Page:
Demotivated at every step, what completely broke Rupanti was when her elder brother was killed in a Naxalist attack in 2015, the same time her family was going through a severe financial crisis. “I was training in Jamshedpur at the time. I was so depressed that I left everything and rushed back home and thought that playing football wasn’t doing any good to my family. I quit playing football and started working as a farm labourer to make ends meet.”
After the death of her father and brother, the responsibility of seven family members fell on Rupanti’s young shoulders. These tragic incidents left her completely torn. “Every time I tried to leap high, my ambitions were shattered by destiny. I thought maybe I wasn’t cut out for this.” She convinced herself that football couldn’t help her family in any way. “I gave up on football, but something within me was dead. I wished to run to the field and chase my dreams again.”
She decided to get back to her only love. This spirit was rekindled when she was spotted by Rashmi Tiwari from Aahan Tribal Development Foundation, which works towards dismantling the machinery of trafficking in Jharkhand by making at-risk girls and women financially independent, self-reliant, and aware of their rights and privileges. They provide life skills, entrepreneurial skills, local employment opportunities, and mentoring and create engagements using art and sports to help tribal women realise their dreams.
“Because Rupanti had faced so much at such a tender age, the only thing she could think of was the daily survival of her family. Our team had to counsel her for a long time to boost her morale. Through our project, ‘Udaan,’ by 2016, Rupanti started to relive her dream of playing for India,” says Rashmi.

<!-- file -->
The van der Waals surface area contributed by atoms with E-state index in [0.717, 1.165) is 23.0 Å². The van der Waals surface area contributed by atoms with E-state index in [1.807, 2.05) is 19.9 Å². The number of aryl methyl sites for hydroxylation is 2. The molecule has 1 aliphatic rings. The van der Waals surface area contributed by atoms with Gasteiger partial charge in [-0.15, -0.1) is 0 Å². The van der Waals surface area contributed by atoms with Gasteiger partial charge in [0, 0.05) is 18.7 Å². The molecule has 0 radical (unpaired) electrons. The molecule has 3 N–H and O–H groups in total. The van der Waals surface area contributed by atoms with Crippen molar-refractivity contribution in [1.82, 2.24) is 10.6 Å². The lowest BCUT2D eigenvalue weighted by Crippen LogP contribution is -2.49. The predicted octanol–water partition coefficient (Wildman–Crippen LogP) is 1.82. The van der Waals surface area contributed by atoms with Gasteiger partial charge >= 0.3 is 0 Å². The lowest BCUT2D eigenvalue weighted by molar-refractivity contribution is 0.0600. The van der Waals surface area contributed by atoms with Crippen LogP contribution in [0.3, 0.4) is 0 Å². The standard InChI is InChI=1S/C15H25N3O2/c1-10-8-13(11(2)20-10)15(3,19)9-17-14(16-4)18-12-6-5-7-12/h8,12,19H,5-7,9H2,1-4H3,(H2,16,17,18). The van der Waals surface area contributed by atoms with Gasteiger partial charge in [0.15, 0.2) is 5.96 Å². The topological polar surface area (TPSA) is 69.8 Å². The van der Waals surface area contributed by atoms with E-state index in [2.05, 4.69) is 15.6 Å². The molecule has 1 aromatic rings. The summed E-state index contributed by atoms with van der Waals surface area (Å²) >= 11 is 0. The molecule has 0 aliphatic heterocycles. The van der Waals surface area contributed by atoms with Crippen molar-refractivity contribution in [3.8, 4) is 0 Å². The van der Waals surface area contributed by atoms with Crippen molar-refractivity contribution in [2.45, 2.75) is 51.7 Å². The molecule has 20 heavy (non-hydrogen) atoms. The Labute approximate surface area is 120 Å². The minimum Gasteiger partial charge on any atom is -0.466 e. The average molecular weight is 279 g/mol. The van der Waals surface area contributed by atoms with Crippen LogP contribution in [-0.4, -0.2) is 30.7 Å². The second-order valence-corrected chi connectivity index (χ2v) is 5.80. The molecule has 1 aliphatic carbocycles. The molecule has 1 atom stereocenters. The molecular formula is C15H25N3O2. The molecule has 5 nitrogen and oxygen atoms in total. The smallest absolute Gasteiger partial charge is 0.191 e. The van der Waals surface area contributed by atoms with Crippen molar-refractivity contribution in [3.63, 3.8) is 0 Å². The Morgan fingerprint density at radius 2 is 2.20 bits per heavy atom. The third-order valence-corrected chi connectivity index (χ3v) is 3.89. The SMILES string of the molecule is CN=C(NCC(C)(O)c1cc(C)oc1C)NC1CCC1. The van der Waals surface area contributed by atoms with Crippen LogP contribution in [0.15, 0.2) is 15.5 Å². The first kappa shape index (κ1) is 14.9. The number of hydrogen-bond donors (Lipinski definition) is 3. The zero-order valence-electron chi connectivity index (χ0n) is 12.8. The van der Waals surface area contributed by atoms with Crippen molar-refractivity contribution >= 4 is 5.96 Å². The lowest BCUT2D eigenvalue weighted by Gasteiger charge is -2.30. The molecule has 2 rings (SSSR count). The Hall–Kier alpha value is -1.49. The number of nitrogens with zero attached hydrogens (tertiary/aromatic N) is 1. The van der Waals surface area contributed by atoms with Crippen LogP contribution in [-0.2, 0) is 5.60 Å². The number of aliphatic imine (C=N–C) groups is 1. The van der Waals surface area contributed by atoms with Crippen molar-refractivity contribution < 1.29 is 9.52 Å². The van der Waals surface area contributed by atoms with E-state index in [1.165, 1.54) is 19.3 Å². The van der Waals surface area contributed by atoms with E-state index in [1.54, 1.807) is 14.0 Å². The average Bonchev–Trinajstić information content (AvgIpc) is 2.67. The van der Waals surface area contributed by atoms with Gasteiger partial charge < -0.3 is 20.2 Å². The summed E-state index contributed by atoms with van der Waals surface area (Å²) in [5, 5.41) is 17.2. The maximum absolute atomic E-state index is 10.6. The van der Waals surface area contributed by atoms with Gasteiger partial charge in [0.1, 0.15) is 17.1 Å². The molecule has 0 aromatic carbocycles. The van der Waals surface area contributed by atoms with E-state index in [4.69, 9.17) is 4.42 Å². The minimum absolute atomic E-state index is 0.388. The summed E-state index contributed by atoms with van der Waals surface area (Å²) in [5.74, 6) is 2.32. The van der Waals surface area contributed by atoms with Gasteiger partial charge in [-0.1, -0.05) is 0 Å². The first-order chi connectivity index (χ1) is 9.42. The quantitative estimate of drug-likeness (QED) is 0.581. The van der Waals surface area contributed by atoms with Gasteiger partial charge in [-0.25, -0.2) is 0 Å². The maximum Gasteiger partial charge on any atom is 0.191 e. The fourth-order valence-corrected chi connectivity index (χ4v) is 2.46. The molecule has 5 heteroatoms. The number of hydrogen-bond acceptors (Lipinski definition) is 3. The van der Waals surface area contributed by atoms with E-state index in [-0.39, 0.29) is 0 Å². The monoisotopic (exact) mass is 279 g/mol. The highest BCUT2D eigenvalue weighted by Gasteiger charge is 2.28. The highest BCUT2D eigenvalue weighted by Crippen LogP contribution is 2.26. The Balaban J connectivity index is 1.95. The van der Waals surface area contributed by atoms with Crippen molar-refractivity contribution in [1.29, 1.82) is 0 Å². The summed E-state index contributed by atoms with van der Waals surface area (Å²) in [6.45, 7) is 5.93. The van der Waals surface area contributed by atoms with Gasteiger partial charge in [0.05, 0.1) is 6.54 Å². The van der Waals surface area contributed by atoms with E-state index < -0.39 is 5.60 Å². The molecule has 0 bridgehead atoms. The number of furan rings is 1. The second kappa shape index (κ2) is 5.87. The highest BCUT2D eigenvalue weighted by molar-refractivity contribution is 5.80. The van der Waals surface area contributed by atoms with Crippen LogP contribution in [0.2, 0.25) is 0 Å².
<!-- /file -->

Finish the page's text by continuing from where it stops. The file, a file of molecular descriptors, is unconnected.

With motivation back in her stride, Rupanti went on to build a football team named ‘Aahan Braveheart Team’, where, in her role as captain, she trains tribal girls from various parts of Jharkhand who have been subjected to gender-based violence. Now, they too share her dream of representing India one day.
Rupanti dreams of coaching the Indian football team. “I want to bring girls like me from different parts of India and make them learn to dream big. If I ever have enough money, I will open a coaching centre nearer to my village so that girls like me can get trained, become confident, and they too can dream of playing for India. I want to make them understand that it might be tough but not impossible.”
This year, Rupanti is one of the few Indian players eligible to go to Oslo and participate in the 15th edition of the Homeless World Cup taking place in Oslo’s iconic Rådhusplassencity. With over 500 players representing more than 50 countries, it will bring together street football programmes from around the world.
To participate, Rupanti will require Rs 1.5 lakh. In light of this, Aahan Foundation has initiated a crowdfunding campaign to support Rupanti’s dreams and give wings to the dreams of many other girls like her.
Rupanti ends by saying, “If I can play for India at the Homeless World Cup this year, I can set an example that financial crisis can never be a hurdle in chasing your passion if the determination within you is strong.”